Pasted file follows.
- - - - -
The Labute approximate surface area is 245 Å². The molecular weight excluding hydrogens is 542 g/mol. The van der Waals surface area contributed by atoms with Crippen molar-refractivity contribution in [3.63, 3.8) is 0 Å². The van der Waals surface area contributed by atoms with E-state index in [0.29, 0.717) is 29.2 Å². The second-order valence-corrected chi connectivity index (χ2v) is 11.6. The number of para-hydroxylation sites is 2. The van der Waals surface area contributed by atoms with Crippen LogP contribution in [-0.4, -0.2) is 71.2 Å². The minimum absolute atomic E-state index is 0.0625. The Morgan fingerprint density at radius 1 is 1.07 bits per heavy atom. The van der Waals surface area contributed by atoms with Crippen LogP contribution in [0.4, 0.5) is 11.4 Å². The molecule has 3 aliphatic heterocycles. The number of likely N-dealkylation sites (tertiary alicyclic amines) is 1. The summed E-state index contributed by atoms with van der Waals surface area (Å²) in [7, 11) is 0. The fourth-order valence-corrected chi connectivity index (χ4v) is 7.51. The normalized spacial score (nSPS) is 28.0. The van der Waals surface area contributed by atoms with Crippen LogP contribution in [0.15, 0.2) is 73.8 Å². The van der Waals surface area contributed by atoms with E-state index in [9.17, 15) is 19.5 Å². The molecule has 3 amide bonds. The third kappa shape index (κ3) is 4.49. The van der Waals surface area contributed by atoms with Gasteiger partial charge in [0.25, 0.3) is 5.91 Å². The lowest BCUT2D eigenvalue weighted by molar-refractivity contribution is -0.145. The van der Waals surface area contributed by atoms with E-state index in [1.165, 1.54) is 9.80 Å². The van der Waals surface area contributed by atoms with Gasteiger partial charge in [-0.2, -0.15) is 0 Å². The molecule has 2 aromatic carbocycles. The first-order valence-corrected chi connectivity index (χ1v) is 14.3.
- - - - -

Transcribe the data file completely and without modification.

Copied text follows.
The Labute approximate surface area is 245 Å². The molecular weight excluding hydrogens is 542 g/mol. The van der Waals surface area contributed by atoms with Crippen molar-refractivity contribution in [3.63, 3.8) is 0 Å². The van der Waals surface area contributed by atoms with E-state index in [0.29, 0.717) is 29.2 Å². The second-order valence-corrected chi connectivity index (χ2v) is 11.6. The number of para-hydroxylation sites is 2. The van der Waals surface area contributed by atoms with Crippen LogP contribution in [-0.4, -0.2) is 71.2 Å². The minimum absolute atomic E-state index is 0.0625. The Morgan fingerprint density at radius 1 is 1.07 bits per heavy atom. The van der Waals surface area contributed by atoms with Crippen LogP contribution in [0.4, 0.5) is 11.4 Å². The molecule has 3 aliphatic heterocycles. The number of likely N-dealkylation sites (tertiary alicyclic amines) is 1. The summed E-state index contributed by atoms with van der Waals surface area (Å²) in [7, 11) is 0. The fourth-order valence-corrected chi connectivity index (χ4v) is 7.51. The normalized spacial score (nSPS) is 28.0. The van der Waals surface area contributed by atoms with Crippen LogP contribution in [0.15, 0.2) is 73.8 Å². The van der Waals surface area contributed by atoms with E-state index in [9.17, 15) is 19.5 Å². The molecule has 3 amide bonds. The third kappa shape index (κ3) is 4.49. The van der Waals surface area contributed by atoms with Gasteiger partial charge in [0.25, 0.3) is 5.91 Å². The lowest BCUT2D eigenvalue weighted by molar-refractivity contribution is -0.145. The van der Waals surface area contributed by atoms with E-state index in [1.165, 1.54) is 9.80 Å². The van der Waals surface area contributed by atoms with Gasteiger partial charge in [-0.2, -0.15) is 0 Å². The molecule has 2 aromatic carbocycles. The first-order valence-corrected chi connectivity index (χ1v) is 14.3.